Photo by Olaf on Flickr.

House Democrats have released a draft of the federal stimulus package. Among the $275 billion in spending is $30 billion for highways and $10 billion for transit. That’s still way too much highway money, but at least it’s a big small step up from the existing status quo which gave only 3% of federal money

20% of federal transportation money to transit.

Most of the highway money will go to new sprawl-inducing lane miles. “In 2006, the Department of Transportation estimated $8.5 billion was needed to maintain current systems and $61.4 billion was needed to improve highways and bridges.” And the plan’s authors don’t appear to have heard of induced demand, writing, “These projects create jobs in the short term while saving commuters time and money in the long term.” Actually, since the 1950s we’ve learned that many highway project don’t actually save time or money in the long term.

"Public transportation saves Americans time and money, saving as much as 4.2 billion gallons of gasoline and reducing carbon emissions by 37 million metric tons each year,” the report also says. Of course, it says nothing about the environmental impacts of the highway building, since those increase carbon emissions.

The plan dedicated $1 billion to “new commuter rail or light rail systems ... and to speed projects already in construction.” That’s less than half of the $2.4 billion needed to fund projects the FTA has already approved, meaning many of the projects won’t get stimulus money. (The highway portion only funds about the same percentage, $30 billion of $64 billion in potential projects.)

Existing systems will get $2 billion for “renovations to stations, security systems, computers, equipment, structures, signals, and communications. Funds will be distributed through the existing formula. The repair backlog is nearly $50 billion.” Likewise, systems get $6 billion “to purchase buses and equipment needed to increase public transportation and improve intermodal and transit facilities,” funding only a portion of “a $3.2 billion maintenance backlog and $9.2 billion in needed improvements.” The American Public Transportation Association thinks potential projects are even greater, “787 ready-to-go transit projects totaling $15.5 billion.”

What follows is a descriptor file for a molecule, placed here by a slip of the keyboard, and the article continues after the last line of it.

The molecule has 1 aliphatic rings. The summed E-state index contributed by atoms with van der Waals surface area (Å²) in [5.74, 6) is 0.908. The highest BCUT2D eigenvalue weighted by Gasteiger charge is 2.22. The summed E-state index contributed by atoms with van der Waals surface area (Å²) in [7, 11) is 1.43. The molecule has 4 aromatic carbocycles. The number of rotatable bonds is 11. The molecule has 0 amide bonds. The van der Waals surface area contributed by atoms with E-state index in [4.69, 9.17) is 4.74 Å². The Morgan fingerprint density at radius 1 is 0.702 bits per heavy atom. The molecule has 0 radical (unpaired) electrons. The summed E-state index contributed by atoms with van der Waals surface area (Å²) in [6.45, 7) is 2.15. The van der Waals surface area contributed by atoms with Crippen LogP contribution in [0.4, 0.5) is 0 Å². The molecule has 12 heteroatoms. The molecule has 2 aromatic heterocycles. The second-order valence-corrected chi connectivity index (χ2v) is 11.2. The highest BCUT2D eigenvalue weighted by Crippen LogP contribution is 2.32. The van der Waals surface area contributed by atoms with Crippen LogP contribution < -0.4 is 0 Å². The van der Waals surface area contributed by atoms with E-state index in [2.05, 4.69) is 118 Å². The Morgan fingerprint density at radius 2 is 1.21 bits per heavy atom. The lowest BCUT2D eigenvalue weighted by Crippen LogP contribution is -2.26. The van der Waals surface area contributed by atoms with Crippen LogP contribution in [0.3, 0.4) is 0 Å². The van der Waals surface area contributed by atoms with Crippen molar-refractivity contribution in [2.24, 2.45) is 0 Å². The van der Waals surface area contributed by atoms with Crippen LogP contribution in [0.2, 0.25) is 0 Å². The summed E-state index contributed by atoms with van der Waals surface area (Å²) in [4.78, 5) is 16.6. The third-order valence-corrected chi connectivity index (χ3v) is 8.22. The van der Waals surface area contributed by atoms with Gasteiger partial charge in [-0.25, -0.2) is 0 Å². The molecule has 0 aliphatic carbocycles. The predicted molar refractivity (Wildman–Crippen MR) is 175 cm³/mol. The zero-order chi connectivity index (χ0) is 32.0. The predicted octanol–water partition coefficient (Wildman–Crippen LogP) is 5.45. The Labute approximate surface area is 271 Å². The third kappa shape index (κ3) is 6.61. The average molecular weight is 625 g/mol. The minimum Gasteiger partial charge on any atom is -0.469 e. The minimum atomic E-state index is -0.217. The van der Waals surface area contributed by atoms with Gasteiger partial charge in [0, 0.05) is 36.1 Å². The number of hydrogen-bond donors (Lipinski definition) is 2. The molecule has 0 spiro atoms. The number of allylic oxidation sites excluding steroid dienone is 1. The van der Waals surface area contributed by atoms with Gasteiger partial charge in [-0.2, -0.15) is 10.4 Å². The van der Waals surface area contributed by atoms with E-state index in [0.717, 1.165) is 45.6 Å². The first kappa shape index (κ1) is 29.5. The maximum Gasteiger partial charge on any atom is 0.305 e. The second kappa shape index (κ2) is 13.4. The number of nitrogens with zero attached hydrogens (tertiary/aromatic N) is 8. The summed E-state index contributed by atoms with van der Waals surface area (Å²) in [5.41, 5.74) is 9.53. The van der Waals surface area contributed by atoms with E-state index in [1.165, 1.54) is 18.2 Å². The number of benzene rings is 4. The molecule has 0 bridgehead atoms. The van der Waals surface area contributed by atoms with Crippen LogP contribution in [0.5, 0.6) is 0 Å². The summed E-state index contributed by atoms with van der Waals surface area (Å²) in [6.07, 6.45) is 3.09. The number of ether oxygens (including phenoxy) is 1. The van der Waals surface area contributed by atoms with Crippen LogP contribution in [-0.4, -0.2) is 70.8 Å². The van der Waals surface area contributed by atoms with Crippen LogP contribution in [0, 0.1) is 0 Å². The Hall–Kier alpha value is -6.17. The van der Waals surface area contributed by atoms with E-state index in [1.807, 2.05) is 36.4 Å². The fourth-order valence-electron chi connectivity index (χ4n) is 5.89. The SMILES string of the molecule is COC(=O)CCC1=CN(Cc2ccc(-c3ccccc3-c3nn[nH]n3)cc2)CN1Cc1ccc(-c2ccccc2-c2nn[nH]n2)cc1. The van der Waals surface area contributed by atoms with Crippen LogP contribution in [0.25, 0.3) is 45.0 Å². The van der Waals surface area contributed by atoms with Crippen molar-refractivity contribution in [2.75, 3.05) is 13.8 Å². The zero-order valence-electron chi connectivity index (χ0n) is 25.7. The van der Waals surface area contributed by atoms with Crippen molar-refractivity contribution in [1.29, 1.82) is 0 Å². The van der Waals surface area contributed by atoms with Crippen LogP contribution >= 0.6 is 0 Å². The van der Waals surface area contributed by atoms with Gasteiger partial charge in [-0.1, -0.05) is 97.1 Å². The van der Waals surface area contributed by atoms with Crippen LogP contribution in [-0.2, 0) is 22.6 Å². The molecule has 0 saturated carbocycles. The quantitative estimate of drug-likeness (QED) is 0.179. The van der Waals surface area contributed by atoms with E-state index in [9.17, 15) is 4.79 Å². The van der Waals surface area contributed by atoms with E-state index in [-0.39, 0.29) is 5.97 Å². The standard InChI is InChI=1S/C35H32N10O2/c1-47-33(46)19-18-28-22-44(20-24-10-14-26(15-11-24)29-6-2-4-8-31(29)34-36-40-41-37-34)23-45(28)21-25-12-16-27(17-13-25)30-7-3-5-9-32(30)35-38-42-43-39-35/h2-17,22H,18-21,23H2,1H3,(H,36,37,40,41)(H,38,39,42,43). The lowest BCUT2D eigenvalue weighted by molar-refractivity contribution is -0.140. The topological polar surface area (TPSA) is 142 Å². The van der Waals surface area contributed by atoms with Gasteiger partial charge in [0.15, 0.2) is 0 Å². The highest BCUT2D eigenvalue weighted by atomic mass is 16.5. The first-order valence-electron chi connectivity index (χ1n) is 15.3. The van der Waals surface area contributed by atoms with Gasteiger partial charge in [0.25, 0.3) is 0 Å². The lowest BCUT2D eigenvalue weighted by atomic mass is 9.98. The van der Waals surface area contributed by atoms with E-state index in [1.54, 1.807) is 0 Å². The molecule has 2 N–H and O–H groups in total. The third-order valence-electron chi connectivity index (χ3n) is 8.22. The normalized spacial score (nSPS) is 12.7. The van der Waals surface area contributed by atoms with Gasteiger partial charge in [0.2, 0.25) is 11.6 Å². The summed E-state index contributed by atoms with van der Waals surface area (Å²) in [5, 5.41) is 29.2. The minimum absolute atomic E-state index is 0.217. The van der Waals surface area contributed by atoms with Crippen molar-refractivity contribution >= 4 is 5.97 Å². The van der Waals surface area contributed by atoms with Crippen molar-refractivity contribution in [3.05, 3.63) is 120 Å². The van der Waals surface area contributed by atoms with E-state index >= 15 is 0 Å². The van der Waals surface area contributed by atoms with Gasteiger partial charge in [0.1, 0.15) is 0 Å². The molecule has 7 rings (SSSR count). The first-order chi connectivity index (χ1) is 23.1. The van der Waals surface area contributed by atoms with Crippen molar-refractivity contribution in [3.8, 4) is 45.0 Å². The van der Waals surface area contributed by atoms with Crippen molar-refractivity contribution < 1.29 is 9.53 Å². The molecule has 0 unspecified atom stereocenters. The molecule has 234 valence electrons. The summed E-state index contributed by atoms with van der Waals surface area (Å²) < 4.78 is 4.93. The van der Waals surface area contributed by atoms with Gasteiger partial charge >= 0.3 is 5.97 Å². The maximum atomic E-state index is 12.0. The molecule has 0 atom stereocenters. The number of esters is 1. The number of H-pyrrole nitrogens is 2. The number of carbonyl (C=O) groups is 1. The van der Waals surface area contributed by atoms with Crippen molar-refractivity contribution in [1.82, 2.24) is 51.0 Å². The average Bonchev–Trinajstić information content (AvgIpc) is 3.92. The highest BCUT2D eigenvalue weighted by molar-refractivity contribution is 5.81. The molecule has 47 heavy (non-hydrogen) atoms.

Finally, intercity passenger rail gets $1.1 billion to improve “speed and capacity ... The Department of Transportation’s Inspector General estimates the North East Corridor alone has a backlog of over $10 billion.”

The chart below compares spending (green and red) with the unfunded transportation needs (blue).

Tip: Matthew Yglesias, who adds, “keep in mind that the process of getting a bill through the Senate is all-but-certain to make things worse.”

Update: The above chart assumes that every highway repair project gets funded, before adding new lane miles. According to Transportation for America, the highway lobby is pushing for more expansions over repairs. Sign their petition to ask that repairs go before road expansion.

Update 2: The 3% statistic is wrong. That compared apples to oranges, weighing the transit money for only new construction against all highway construction and repair dollars. The DOT budget actually devotes 20% of transportation trust fund money to transit. This stimulus, with 25%, is only a small improvement.

David Alpert is Founder and President of Greater Greater Washington and Executive Director of DC Sustainable Transportation (DCST). He worked as a Product Manager for Google for six years and has lived in the Boston, San Francisco, and New York metro areas in addition to Washington, DC. He lives with his wife and two children in Dupont Circle. Unless otherwise noted, opinions in his GGWash posts are his and not the official views of GGWash or DCST.